Governments and businesses from a variety of sectors are being forced to consider how blockchain technology might have an impact on them.
Blockchain is the technology that employs a network of databases in various computers that keep records of transactions in “blocks”. These blocks give proof of who owns what and at what time. Every computer on the network has to approve a transaction just before it is noted in a new block and added to all the earlier blocks, creating a “chain” of computer codes.
Payment systems are generally still centralized. Banks have to keep a complex and costly web of “corresponding bank” relationships to facilitate the transfer of money across borders. Clearance of transfer is carried out through the central bank. Synchronization of internal bank ledgers always takes several days. Money can get lost and reporting is arduous and complex. All this increases risk, time, and cost.
Blockchain Technology reduces the cost of transactions and this has been noted in many financial institutions. According to the Spanish Bank Santander report that was published last year, banks could lower infrastructure costs for crossing border payments, regulatory compliance and the trading of securities by $US15 billion to $US20 billion every year by employing blockchains. Given the amount of potential savings, many banks have started to test blockchains.
This week Santander U.K announced that it will introduce blockchain technology for international payments using a new app that is currently referred to as a Staff Pilot. The app will only be available on Apple’s iOS. The bank plans to make the application available to its customers once it completes the pilot program. Santander is now the first bank in the United Kingdom to use blockchain for international payments.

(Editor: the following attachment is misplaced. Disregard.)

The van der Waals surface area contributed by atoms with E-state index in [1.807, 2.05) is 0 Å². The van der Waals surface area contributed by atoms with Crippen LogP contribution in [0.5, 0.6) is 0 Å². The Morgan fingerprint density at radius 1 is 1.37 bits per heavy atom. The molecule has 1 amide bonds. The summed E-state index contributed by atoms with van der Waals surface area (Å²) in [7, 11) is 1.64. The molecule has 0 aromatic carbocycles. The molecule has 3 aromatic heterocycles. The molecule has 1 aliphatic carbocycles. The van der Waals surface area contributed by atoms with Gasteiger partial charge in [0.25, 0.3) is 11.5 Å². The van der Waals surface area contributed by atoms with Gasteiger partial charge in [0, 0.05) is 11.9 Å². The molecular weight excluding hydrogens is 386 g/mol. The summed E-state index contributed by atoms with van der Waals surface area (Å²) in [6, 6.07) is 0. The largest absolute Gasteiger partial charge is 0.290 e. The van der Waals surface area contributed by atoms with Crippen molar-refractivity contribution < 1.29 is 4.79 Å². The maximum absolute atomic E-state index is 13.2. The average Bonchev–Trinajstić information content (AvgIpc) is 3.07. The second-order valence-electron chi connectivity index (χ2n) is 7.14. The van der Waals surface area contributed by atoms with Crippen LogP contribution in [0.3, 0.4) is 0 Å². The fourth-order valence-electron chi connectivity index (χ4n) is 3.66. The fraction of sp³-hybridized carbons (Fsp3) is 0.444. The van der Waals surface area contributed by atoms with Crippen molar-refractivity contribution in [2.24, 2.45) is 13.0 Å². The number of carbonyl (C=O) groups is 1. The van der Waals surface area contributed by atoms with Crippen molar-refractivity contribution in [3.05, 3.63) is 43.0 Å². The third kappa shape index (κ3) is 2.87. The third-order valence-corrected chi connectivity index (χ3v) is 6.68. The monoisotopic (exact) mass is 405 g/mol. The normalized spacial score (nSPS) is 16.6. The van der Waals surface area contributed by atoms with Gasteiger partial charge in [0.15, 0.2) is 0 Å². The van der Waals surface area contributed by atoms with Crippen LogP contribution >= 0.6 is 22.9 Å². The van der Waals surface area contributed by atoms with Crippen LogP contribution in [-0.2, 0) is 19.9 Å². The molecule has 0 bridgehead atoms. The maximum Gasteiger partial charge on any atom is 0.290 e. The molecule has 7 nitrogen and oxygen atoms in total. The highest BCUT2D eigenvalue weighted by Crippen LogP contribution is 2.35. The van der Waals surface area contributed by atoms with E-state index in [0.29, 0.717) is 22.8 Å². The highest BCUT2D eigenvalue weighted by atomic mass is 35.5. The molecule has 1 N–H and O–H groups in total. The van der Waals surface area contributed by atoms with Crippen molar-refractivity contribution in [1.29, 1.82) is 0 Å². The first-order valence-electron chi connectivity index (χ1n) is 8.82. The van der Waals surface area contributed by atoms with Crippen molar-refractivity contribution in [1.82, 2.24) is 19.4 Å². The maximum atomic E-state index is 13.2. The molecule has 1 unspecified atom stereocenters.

The new Santander application connects to Apple Pay, allowing customers to confirm payments using Touch ID. It enables the users to send between £10 and £10,000. Currently, payments can only be made in British pounds, Euros, and U.S. dollars.
Globally, Santander is not the only bank that is exploiting blockchain technology. Citigroup, Barclays, and UBS are also striving to look for ways to use distributed ledger technology to cut costs and compete favorably with upcoming fintech companies.
In blockchain technology, the ledger is distributed and public, allowing all participants to check if a transfer comes from the real owner. Distributed ledgers come with two advantages. First, the security of payments is improved since the ledgers are shared by many parties. Consequently, it increases transparency and reduces fraud in payments. The second advantage is efficiency in payments: because the middleman is removed and therefore assets are transferred at a lower cost and a faster speed.
According to Gil Luria, Wedbush Securities’ Managing Director, payments processors such as Western Union perhaps should fear blockchain competition. Luria explained the reason why blockchain is a threat: Most processors charge fees when money is crossing jurisdictions. Decentralizing the network gets rid of all that.
Financial institutions are now trying to harness blockchain power, believing it could reduce costs, enhance efficiency, reduce fraud, and change the way the industry works.